Set up Postfix to allow relaying

Q I run a local mail server that acts as my mail gateway and storage. This works well when connected to my LAN, but when I connect from elsewhere (I have a static IP address), I can receive mail but not send it. I am using Postfix and Dovecot on Gentoo. I found something on this in the Gentoo documentation, but it was part of a virtual mail hosting setup, and I don't need anything that complex.

A Postfix is set up to deny relaying by default. It can only accept mail either to or from your domain, to avoid being used by spammers. You need to configure it to use SASL (Simple Authentication and Security Layer) to allow remote users to log in with a password to send mail. First, ensure that Postfix has SASL support. If you don't already have sasl in your USE flags, add it and re-emerge Postfix (users of binary distros don't have to worry about this step). This will also install SASL for you. Next, edit /etc/sasl2/smtpd.conf and change the pwcheck_method line to


With some distros, this file may be /usr/lib/sasl/smtpd.conf. You should also edit /etc/conf.d/saslauthd to tell SASL how to authenticate users. Change the SASLAUTHDOPTS line to ONE of the following:


depending on whether or not you use PAM (pluggable authentication modules for Linux). Now you need to make a couple of changes to Postfix's configuration. Edit /etc/postfix/ and add these lines to the end:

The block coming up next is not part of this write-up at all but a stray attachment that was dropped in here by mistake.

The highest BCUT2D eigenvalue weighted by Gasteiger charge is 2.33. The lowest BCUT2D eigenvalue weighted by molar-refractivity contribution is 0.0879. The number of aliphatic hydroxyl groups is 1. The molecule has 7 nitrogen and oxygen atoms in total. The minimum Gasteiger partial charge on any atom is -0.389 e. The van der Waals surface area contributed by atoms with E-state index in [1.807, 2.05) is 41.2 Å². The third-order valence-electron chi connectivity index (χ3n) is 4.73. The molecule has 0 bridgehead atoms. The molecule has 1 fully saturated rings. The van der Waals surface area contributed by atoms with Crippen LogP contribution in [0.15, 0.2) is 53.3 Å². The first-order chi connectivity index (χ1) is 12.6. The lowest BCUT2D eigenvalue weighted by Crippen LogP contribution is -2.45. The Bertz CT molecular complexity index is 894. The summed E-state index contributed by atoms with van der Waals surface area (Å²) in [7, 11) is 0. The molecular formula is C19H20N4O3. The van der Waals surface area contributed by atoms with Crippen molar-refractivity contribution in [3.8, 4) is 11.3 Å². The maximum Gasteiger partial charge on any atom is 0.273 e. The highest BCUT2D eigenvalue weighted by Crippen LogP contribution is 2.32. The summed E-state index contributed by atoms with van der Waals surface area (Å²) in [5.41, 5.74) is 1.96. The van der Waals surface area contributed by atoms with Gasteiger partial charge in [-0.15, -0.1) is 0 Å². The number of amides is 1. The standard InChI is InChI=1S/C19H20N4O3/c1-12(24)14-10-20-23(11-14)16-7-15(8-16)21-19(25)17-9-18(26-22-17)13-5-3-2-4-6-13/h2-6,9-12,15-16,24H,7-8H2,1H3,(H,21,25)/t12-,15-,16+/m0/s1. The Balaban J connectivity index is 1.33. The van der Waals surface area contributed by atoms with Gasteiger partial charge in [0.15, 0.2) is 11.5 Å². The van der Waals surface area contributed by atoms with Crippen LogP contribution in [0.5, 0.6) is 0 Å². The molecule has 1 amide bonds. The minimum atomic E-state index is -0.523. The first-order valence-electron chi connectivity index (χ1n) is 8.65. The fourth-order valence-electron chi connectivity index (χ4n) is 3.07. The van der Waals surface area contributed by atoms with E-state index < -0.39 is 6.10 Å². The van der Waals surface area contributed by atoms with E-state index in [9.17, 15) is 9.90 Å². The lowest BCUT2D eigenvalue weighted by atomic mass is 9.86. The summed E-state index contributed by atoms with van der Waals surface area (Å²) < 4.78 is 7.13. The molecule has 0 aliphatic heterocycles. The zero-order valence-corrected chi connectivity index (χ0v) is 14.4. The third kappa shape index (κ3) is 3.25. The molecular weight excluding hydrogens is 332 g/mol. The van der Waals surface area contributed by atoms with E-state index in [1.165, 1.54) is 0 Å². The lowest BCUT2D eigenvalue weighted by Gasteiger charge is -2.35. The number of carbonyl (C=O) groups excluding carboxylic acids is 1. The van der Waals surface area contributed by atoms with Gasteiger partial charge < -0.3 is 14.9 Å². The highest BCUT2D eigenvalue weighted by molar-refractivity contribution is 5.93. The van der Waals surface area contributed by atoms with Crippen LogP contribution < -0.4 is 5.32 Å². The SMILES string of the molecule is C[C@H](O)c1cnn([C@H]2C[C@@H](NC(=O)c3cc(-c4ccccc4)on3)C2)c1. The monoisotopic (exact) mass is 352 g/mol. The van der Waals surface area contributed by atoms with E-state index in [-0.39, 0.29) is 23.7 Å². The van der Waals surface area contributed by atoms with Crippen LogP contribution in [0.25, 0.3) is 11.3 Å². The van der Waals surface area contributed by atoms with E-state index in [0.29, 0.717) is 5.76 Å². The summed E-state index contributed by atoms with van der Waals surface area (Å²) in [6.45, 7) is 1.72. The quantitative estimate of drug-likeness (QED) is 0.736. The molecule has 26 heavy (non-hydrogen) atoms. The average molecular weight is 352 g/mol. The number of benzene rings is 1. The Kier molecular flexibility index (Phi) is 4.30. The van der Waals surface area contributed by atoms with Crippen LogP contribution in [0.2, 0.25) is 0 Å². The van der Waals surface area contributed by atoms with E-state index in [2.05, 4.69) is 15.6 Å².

# The following options set parameters needed by Postfix to enable
# Cyrus-SASL support for authentication of mail clients.
smtpd_sasl_auth_enable = yes
smtpd_sasl_security_options =noanonymous
smtpd_sasl_local_domain = $myhostname
smtpd_recipient_restrictions = permit_sasl_authenticated,permit_mynetworks,check_relay_domains
broken_sasl_auth_clients = yes

The last line is only needed to accept connections from older versions of Outlook Express and Exchange. Finally, start Saslauthd, set it to start on boot and tell Postfix to load the changed configuration.

/etc/init.d/saslauthd start
rc-update add saslauthd default
/etc/init.d/postfix reload

If you want more information, there is a detailed Howto at

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